Three SA companies delivered a 40% return since the start of the year - but most shares bled money
- SA shares - already under pressure from a weak local market - have tumbled in the wake of the coronavirus crisis.
- A R100 investment in the casino and hotel group Tsogo Sun at the start of the year would be worth only R14 now.
- But gold shares have seen big gains, building on a strong performance from last year.
- For more articles, go to www.BusinessInsider.co.za.
It has been an extremely tough few months for investors – but some shares continued to shine amid the Covid-19 crisis.
The JSE’s all-share index is down 13% (in rand terms) since the start of the year – wiping out last year’s 8% gain.
In dollar, the South African market was among the ten worst performers in the world; it’s down almost a third since the start of the year. The rand has slumped, now trading at R17.40/$ from around R14.34 at the start of the year.
Still, some local investments have paid off.
David Shapiro, deputy chairman at Sasfin Securities, compiled a list of the best and worst performances so far this year:
A R100 investment in Gold Fields at the start of the year, would be worth R149 now, while AngloGold (R145) and Harmony (R123) also gained. Gold has seen a big rally this year, and is currently trading close to its highest level in eight years. In times of turbulence, investors typically flee to either the dollar or gold as a safe haven – but the slide in US interest rates has made the dollar less appealing to some. SA gold miners also benefit from the weak rand: they earn their income in dollar, while paying expenses in rand.
This year’s rally in gold shares built on almighty gains from last year – Harmony and Gold Fields both almost doubled in 2019.
Two other big JSE-listed gainers so far in 2020 were Prosus (R100 invested would be worth R143 now) and Naspers (R134), as Tencent saw a surge in online gaming revenue with millions of people forced to stay at home during global lockdowns. Naspers-owned Prosus has a 31% stake in the Chinese digital giant.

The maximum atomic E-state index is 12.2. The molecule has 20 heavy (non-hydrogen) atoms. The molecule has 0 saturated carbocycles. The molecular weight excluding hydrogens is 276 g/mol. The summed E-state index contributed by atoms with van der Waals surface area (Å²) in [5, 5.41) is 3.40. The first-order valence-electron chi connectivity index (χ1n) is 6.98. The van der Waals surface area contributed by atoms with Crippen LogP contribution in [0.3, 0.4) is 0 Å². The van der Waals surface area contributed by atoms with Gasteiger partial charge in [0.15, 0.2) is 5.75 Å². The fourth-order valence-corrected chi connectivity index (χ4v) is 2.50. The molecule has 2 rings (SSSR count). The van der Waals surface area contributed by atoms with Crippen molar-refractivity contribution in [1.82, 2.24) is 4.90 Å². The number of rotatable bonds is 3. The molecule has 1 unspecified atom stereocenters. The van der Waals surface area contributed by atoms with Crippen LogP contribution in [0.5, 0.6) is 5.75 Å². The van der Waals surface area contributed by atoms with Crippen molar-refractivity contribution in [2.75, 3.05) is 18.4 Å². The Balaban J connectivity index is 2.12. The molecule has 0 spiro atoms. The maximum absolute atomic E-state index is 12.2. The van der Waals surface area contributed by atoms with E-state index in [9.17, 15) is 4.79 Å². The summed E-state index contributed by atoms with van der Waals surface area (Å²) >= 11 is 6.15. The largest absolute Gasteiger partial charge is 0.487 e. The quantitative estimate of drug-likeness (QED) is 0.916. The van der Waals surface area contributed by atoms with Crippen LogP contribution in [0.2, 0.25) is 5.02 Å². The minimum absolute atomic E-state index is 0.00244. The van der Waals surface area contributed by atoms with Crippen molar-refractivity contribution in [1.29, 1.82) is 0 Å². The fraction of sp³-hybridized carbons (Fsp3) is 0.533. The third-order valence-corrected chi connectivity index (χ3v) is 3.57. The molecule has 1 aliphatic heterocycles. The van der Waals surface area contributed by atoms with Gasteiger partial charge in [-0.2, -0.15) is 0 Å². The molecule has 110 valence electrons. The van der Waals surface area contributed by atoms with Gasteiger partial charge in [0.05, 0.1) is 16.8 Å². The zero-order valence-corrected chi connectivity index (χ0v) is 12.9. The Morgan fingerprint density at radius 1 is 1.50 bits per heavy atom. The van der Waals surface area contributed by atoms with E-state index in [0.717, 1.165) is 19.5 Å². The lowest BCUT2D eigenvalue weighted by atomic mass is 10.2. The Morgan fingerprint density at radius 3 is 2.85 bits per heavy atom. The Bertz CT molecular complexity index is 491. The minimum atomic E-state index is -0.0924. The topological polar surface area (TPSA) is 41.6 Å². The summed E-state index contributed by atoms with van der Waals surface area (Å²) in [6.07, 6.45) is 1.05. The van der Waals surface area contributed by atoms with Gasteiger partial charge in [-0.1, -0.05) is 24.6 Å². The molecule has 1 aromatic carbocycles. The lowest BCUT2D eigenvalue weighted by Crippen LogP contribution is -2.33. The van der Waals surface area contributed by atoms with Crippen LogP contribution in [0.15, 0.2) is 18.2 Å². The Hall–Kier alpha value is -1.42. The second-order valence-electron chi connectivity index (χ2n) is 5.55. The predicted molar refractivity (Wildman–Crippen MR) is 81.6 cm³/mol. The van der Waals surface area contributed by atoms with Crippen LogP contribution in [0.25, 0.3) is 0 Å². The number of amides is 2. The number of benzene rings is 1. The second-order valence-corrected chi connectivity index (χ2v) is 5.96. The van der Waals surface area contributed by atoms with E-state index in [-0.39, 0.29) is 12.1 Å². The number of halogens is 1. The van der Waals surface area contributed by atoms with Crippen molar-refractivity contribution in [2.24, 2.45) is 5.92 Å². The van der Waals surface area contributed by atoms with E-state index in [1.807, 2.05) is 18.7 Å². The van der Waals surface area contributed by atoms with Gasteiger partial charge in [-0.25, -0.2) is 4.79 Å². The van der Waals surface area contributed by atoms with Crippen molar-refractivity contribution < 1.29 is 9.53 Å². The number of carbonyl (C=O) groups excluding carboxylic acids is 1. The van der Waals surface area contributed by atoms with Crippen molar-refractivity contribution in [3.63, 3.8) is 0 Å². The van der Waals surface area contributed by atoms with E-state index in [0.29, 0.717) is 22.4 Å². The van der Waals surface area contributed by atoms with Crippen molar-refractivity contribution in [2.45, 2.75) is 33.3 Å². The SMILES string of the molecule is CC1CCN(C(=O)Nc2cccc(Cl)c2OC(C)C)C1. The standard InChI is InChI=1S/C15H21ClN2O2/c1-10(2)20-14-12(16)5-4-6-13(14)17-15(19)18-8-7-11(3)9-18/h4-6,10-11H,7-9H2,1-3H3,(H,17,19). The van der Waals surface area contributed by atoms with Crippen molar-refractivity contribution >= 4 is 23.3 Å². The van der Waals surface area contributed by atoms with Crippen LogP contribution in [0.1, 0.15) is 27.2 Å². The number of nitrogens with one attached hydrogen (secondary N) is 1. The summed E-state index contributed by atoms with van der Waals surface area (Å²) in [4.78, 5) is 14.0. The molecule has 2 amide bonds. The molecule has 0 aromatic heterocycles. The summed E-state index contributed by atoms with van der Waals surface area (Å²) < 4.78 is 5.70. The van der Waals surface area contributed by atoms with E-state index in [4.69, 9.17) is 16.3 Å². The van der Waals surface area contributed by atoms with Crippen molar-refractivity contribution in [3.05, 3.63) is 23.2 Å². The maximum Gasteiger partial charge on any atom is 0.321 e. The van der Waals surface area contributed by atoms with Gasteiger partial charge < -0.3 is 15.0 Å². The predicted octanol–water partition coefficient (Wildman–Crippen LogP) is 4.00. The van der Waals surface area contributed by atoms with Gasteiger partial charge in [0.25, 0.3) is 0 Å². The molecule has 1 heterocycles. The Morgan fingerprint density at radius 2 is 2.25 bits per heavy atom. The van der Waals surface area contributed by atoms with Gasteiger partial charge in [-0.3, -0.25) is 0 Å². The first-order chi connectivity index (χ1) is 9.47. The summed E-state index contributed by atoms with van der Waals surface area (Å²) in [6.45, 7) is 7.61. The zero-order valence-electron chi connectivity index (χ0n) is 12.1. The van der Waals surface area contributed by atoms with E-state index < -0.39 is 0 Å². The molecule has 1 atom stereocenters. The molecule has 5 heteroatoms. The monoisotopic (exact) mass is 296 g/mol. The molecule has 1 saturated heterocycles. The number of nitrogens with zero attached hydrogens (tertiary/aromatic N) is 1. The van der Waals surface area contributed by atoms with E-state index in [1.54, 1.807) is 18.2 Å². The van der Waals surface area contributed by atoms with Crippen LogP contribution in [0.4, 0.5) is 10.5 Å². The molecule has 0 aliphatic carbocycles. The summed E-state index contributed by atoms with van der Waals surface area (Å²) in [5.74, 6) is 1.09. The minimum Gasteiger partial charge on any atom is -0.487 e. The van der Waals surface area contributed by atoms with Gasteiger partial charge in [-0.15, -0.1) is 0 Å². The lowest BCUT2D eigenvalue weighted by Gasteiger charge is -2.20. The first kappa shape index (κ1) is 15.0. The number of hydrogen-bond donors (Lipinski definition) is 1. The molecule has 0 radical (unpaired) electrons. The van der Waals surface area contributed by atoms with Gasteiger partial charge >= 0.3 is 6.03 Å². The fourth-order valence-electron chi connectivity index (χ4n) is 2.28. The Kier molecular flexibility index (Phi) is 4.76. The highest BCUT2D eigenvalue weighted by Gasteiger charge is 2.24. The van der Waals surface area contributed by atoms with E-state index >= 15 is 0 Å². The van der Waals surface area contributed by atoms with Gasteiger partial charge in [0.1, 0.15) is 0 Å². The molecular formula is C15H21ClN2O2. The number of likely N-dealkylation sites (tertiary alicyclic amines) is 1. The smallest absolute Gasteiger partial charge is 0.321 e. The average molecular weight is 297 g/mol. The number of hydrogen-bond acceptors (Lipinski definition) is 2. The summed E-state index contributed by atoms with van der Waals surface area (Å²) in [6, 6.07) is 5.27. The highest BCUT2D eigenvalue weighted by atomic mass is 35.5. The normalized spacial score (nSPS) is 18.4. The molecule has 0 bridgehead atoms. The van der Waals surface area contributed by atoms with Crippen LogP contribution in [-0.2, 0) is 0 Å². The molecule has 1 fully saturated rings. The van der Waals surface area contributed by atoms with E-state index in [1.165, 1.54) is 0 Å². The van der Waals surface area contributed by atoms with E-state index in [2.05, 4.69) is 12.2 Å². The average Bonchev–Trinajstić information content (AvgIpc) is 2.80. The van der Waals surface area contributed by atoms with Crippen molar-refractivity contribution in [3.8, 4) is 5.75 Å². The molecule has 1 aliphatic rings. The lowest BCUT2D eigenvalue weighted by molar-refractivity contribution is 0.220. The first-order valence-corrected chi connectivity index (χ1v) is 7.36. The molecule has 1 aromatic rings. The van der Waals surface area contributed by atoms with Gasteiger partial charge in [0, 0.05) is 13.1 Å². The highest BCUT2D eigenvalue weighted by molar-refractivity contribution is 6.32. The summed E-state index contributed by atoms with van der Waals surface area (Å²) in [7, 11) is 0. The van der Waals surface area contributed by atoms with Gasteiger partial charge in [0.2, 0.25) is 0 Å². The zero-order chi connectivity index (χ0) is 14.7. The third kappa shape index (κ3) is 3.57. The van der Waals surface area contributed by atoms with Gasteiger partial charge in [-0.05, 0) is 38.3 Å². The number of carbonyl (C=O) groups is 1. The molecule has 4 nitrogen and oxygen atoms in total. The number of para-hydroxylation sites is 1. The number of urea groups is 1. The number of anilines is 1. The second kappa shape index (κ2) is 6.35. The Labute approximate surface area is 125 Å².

The pharmaceutical group Aspen (R113) also gained as the company benefited from an 'unusually' high demand for medicines. But Aspen – currently trading at R135 - is still much lower than heights of almost R300 reached in 2018. The company is battling with a big debt burden.
But most SA shares lost large chunks of value so far this year.
A R100 investment would now be worth only R14 if you were invested in the hotel and casino group Tsogo Sun. City Lodge (R29) was also badly affected, as the tourism and accommodation sector shut down during the crisis.
An investment in Sasol would be worth only R25, as the oil price plummeted and its US woes dragged on.
Property landlords Hyprop (R32) and Redefine (R29) saw massive share-price losses as tenants are not able to pay rent during lockdown. Massmart (R43) – owner of Makro and Game – also took a big hit.
In the US market, airlines saw the biggest falls, with a $100 investment in Delta Airlines now worth only $39. But the video meeting company Zoom jumped to ($251).
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